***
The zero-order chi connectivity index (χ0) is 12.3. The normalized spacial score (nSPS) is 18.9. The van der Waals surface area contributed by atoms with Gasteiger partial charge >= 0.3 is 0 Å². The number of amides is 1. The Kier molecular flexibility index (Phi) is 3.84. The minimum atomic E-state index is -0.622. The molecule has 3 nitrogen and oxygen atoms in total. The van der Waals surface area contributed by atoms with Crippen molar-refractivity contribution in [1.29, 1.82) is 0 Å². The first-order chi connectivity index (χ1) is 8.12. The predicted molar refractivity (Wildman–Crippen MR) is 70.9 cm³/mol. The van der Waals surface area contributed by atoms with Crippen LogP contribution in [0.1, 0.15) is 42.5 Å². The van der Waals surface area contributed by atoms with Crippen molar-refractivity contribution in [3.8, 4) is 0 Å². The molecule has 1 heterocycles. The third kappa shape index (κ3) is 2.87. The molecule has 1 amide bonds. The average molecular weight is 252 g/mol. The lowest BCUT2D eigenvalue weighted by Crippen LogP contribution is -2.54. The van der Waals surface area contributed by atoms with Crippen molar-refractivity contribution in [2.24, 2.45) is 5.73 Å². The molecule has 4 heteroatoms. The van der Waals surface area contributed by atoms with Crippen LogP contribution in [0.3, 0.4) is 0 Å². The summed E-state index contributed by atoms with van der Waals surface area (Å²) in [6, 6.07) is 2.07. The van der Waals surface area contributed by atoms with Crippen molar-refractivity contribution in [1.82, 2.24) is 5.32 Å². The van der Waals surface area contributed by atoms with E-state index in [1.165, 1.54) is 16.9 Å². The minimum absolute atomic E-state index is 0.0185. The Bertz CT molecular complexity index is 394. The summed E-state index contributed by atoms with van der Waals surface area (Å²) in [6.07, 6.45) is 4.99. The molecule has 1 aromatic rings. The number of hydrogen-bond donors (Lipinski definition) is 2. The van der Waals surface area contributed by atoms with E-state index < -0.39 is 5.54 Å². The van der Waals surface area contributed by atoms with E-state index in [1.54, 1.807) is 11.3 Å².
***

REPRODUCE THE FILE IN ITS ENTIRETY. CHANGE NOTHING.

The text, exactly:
The zero-order chi connectivity index (χ0) is 12.3. The normalized spacial score (nSPS) is 18.9. The van der Waals surface area contributed by atoms with Gasteiger partial charge >= 0.3 is 0 Å². The number of amides is 1. The Kier molecular flexibility index (Phi) is 3.84. The minimum atomic E-state index is -0.622. The molecule has 3 nitrogen and oxygen atoms in total. The van der Waals surface area contributed by atoms with Crippen molar-refractivity contribution in [1.29, 1.82) is 0 Å². The first-order chi connectivity index (χ1) is 8.12. The predicted molar refractivity (Wildman–Crippen MR) is 70.9 cm³/mol. The van der Waals surface area contributed by atoms with Crippen LogP contribution in [0.1, 0.15) is 42.5 Å². The van der Waals surface area contributed by atoms with Crippen molar-refractivity contribution in [3.8, 4) is 0 Å². The molecule has 1 heterocycles. The third kappa shape index (κ3) is 2.87. The molecule has 1 amide bonds. The average molecular weight is 252 g/mol. The lowest BCUT2D eigenvalue weighted by Crippen LogP contribution is -2.54. The van der Waals surface area contributed by atoms with Crippen molar-refractivity contribution in [2.24, 2.45) is 5.73 Å². The molecule has 4 heteroatoms. The van der Waals surface area contributed by atoms with Crippen LogP contribution in [0.3, 0.4) is 0 Å². The summed E-state index contributed by atoms with van der Waals surface area (Å²) in [6, 6.07) is 2.07. The van der Waals surface area contributed by atoms with Crippen molar-refractivity contribution in [1.82, 2.24) is 5.32 Å². The van der Waals surface area contributed by atoms with E-state index in [1.165, 1.54) is 16.9 Å². The minimum absolute atomic E-state index is 0.0185. The Bertz CT molecular complexity index is 394. The summed E-state index contributed by atoms with van der Waals surface area (Å²) in [6.07, 6.45) is 4.99. The molecule has 1 aromatic rings. The number of hydrogen-bond donors (Lipinski definition) is 2. The van der Waals surface area contributed by atoms with E-state index < -0.39 is 5.54 Å². The van der Waals surface area contributed by atoms with E-state index in [1.54, 1.807) is 11.3 Å².